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Created at the initiative of Queen Amélia of Orleans and Braganza, the wife of King Carlos I, the Royal Coach Museum, as it was then known, was opened on 23 May 1905. Amélia, who took a great interest in cultural matters, was aware of cultural value of Royal Household's ceremonial coaches and carriage. With the support of Monsignor Joaquim Boto, Canon of the Patriarchate of Lisbon and the King's Council and Chief Equerry, Cavalry Lieutenant-Colonel Alfredo Albuquerque, she proposed bringing them together in one place, preserving htem and showing them to the public, similar to what had happened for the first time in Paris at the World's Fair in 1900.
The site chosen for the museum was the Royal Riding School at Belém, which was no longer in use and was already being used as a store for some of the most important court carriages. It was here that the queen brought together all the other carriages and coaches belonging to the Royal Household and their respective accessories, which were dispersed amongst the various storage areas and coach houses of the royal palaces. The original collection consisted of 29 vehicles, dress uniforms, harnesses and riding accessories used by the royal family.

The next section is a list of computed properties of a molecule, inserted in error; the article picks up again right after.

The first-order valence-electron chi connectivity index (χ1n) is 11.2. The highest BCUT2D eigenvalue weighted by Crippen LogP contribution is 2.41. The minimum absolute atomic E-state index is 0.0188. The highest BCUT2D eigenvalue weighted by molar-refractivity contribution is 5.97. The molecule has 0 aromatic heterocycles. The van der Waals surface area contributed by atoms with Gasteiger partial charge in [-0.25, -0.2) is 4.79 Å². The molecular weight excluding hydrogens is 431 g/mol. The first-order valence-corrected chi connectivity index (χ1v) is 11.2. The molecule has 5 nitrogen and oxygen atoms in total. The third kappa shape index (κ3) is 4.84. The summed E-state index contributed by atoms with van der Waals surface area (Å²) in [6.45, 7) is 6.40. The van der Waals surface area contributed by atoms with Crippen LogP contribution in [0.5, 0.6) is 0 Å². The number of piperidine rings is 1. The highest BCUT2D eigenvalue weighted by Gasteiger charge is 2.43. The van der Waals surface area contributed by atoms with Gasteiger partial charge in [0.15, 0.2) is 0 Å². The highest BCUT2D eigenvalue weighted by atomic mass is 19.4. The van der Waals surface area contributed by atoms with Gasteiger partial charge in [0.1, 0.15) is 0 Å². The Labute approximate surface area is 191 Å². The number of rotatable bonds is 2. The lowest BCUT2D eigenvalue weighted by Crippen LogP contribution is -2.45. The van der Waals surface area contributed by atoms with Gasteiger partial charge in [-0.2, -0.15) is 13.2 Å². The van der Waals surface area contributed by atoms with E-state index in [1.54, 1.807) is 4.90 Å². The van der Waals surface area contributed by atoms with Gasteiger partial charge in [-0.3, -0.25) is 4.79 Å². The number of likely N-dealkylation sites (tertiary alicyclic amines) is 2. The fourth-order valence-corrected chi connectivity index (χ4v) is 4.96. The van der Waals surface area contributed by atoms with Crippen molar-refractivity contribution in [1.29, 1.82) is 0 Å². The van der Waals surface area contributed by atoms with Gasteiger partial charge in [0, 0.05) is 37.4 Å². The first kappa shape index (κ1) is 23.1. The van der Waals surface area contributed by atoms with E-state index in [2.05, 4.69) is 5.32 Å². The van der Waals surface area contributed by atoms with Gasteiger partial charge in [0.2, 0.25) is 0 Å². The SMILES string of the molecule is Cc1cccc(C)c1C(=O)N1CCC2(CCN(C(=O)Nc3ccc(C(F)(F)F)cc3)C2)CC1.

When the Republic was proclaimed in 1910, the Museum was renamed the National Coach Museum and to its collection were added other vehicles belonging to the Crown, the Patriarchate of Lisbon and a number of aristocratic houses.
Today the Museum houses a collection considered unique in the world due to the artistic variety and magnificence of the ceremonial vehicles from the 17th, 18th and 19th centuries and its sheer size. The outstanding vehicles on show include coaches, berlins, carriages, chaises, cabriolets, litters, Sedan chairs and children's carts, constituting a collection of note that gives the visitor insight into the technical and artistic evolution in the means of transport used by the European courts up until the emergence of the automobile. Rounding off the collection is a nucleus consisting of team harnesses, riding tackle, saddles, dress uniforms, ceremonial armoury and 18th-century processional accessories, of which particularly noteworthy are a set of trumpets from the Royal Band, as well as a collection of oil paintings of the monarchs of Braganza dynasty.